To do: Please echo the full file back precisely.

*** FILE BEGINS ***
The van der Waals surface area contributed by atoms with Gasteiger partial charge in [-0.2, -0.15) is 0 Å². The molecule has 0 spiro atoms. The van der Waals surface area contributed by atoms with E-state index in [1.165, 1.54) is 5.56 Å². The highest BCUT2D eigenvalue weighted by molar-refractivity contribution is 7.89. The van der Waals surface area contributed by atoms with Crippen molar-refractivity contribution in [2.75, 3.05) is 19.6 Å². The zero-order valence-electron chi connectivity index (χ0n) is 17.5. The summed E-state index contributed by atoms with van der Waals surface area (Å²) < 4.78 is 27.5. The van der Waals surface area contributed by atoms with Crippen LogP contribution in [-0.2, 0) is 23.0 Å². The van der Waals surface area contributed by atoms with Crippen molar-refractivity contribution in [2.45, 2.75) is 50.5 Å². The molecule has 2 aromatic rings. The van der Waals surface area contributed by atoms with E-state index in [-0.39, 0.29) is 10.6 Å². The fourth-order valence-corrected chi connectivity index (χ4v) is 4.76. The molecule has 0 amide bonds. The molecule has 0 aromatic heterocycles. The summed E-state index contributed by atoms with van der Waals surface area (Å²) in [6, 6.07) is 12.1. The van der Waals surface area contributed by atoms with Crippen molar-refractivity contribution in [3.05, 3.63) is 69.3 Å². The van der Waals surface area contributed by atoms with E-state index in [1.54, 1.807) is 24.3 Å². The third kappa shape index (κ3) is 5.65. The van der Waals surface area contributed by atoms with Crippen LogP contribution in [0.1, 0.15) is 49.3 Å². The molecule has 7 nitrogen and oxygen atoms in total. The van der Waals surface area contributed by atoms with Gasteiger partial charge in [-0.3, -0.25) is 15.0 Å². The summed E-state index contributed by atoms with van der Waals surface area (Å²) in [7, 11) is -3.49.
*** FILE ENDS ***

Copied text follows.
The van der Waals surface area contributed by atoms with Gasteiger partial charge in [-0.2, -0.15) is 0 Å². The molecule has 0 spiro atoms. The van der Waals surface area contributed by atoms with E-state index in [1.165, 1.54) is 5.56 Å². The highest BCUT2D eigenvalue weighted by molar-refractivity contribution is 7.89. The van der Waals surface area contributed by atoms with Crippen molar-refractivity contribution in [2.75, 3.05) is 19.6 Å². The zero-order valence-electron chi connectivity index (χ0n) is 17.5. The summed E-state index contributed by atoms with van der Waals surface area (Å²) < 4.78 is 27.5. The van der Waals surface area contributed by atoms with Crippen LogP contribution in [-0.2, 0) is 23.0 Å². The van der Waals surface area contributed by atoms with Crippen molar-refractivity contribution in [2.45, 2.75) is 50.5 Å². The molecule has 2 aromatic rings. The van der Waals surface area contributed by atoms with E-state index in [-0.39, 0.29) is 10.6 Å². The fourth-order valence-corrected chi connectivity index (χ4v) is 4.76. The molecule has 0 amide bonds. The molecule has 0 aromatic heterocycles. The summed E-state index contributed by atoms with van der Waals surface area (Å²) in [6, 6.07) is 12.1. The van der Waals surface area contributed by atoms with Crippen molar-refractivity contribution in [3.05, 3.63) is 69.3 Å². The van der Waals surface area contributed by atoms with E-state index in [1.54, 1.807) is 24.3 Å². The third kappa shape index (κ3) is 5.65. The van der Waals surface area contributed by atoms with Crippen LogP contribution in [0.1, 0.15) is 49.3 Å². The molecule has 7 nitrogen and oxygen atoms in total. The van der Waals surface area contributed by atoms with Gasteiger partial charge in [-0.3, -0.25) is 15.0 Å². The summed E-state index contributed by atoms with van der Waals surface area (Å²) in [7, 11) is -3.49.